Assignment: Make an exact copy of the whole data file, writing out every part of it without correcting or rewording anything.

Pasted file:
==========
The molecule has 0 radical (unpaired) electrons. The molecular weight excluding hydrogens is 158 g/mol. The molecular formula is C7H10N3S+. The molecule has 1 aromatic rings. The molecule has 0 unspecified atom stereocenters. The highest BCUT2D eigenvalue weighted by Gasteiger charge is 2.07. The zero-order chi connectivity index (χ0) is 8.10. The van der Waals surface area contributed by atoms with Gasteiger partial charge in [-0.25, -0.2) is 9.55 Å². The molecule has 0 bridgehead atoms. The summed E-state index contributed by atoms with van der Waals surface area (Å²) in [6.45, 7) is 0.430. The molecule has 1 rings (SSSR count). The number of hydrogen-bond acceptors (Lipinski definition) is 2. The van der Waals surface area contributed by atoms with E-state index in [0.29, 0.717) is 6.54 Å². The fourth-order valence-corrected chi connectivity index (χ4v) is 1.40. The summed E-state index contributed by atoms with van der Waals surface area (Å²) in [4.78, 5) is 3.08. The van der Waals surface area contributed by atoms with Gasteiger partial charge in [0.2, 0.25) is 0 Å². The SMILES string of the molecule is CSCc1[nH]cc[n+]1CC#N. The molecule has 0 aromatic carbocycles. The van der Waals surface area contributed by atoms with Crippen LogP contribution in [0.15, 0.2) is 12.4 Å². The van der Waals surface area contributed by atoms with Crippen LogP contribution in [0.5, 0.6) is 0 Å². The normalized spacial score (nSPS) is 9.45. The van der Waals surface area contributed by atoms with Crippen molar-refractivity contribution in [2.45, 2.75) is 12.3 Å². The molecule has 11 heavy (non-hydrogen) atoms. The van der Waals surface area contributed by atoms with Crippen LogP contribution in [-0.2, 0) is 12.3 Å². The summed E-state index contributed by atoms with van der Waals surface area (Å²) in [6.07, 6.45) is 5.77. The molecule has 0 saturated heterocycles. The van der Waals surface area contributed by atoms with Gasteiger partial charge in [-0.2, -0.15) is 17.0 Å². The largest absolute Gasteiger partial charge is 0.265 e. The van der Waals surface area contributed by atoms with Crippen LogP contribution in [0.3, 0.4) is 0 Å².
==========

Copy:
The molecule has 0 radical (unpaired) electrons. The molecular weight excluding hydrogens is 158 g/mol. The molecular formula is C7H10N3S+. The molecule has 1 aromatic rings. The molecule has 0 unspecified atom stereocenters. The highest BCUT2D eigenvalue weighted by Gasteiger charge is 2.07. The zero-order chi connectivity index (χ0) is 8.10. The van der Waals surface area contributed by atoms with Gasteiger partial charge in [-0.25, -0.2) is 9.55 Å². The molecule has 0 bridgehead atoms. The summed E-state index contributed by atoms with van der Waals surface area (Å²) in [6.45, 7) is 0.430. The molecule has 1 rings (SSSR count). The number of hydrogen-bond acceptors (Lipinski definition) is 2. The van der Waals surface area contributed by atoms with E-state index in [0.29, 0.717) is 6.54 Å². The fourth-order valence-corrected chi connectivity index (χ4v) is 1.40. The summed E-state index contributed by atoms with van der Waals surface area (Å²) in [4.78, 5) is 3.08. The van der Waals surface area contributed by atoms with Gasteiger partial charge in [0.2, 0.25) is 0 Å². The SMILES string of the molecule is CSCc1[nH]cc[n+]1CC#N. The molecule has 0 aromatic carbocycles. The van der Waals surface area contributed by atoms with Crippen LogP contribution in [0.15, 0.2) is 12.4 Å². The van der Waals surface area contributed by atoms with Crippen LogP contribution in [0.5, 0.6) is 0 Å². The normalized spacial score (nSPS) is 9.45. The van der Waals surface area contributed by atoms with Crippen molar-refractivity contribution in [2.45, 2.75) is 12.3 Å². The molecule has 11 heavy (non-hydrogen) atoms. The van der Waals surface area contributed by atoms with Crippen LogP contribution in [-0.2, 0) is 12.3 Å². The summed E-state index contributed by atoms with van der Waals surface area (Å²) in [6.07, 6.45) is 5.77. The molecule has 0 saturated heterocycles. The van der Waals surface area contributed by atoms with Gasteiger partial charge in [-0.2, -0.15) is 17.0 Å². The largest absolute Gasteiger partial charge is 0.265 e. The van der Waals surface area contributed by atoms with Crippen LogP contribution in [0.3, 0.4) is 0 Å².